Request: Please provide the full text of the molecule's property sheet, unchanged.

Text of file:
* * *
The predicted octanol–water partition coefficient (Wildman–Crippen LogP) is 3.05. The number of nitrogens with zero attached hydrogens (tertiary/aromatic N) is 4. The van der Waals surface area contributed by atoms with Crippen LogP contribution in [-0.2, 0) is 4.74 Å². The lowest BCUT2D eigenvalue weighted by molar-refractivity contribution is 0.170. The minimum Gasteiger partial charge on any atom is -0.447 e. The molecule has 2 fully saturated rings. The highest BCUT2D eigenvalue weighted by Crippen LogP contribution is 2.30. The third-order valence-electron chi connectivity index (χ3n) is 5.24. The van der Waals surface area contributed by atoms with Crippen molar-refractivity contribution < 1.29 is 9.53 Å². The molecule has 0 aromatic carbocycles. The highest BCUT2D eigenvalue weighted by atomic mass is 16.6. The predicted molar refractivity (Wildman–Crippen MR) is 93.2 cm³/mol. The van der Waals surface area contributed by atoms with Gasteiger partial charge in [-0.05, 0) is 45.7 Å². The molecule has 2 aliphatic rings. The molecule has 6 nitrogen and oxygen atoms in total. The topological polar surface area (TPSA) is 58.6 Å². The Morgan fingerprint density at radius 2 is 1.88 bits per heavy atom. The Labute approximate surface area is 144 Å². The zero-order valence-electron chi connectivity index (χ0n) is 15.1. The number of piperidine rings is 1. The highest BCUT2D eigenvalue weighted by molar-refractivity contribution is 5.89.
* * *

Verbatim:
The predicted octanol–water partition coefficient (Wildman–Crippen LogP) is 3.05. The number of nitrogens with zero attached hydrogens (tertiary/aromatic N) is 4. The van der Waals surface area contributed by atoms with Crippen LogP contribution in [-0.2, 0) is 4.74 Å². The lowest BCUT2D eigenvalue weighted by molar-refractivity contribution is 0.170. The minimum Gasteiger partial charge on any atom is -0.447 e. The molecule has 2 fully saturated rings. The highest BCUT2D eigenvalue weighted by Crippen LogP contribution is 2.30. The third-order valence-electron chi connectivity index (χ3n) is 5.24. The van der Waals surface area contributed by atoms with Crippen molar-refractivity contribution < 1.29 is 9.53 Å². The molecule has 0 aromatic carbocycles. The highest BCUT2D eigenvalue weighted by atomic mass is 16.6. The predicted molar refractivity (Wildman–Crippen MR) is 93.2 cm³/mol. The van der Waals surface area contributed by atoms with Gasteiger partial charge in [-0.05, 0) is 45.7 Å². The molecule has 2 aliphatic rings. The molecule has 6 nitrogen and oxygen atoms in total. The topological polar surface area (TPSA) is 58.6 Å². The Morgan fingerprint density at radius 2 is 1.88 bits per heavy atom. The Labute approximate surface area is 144 Å². The zero-order valence-electron chi connectivity index (χ0n) is 15.1. The number of piperidine rings is 1. The highest BCUT2D eigenvalue weighted by molar-refractivity contribution is 5.89.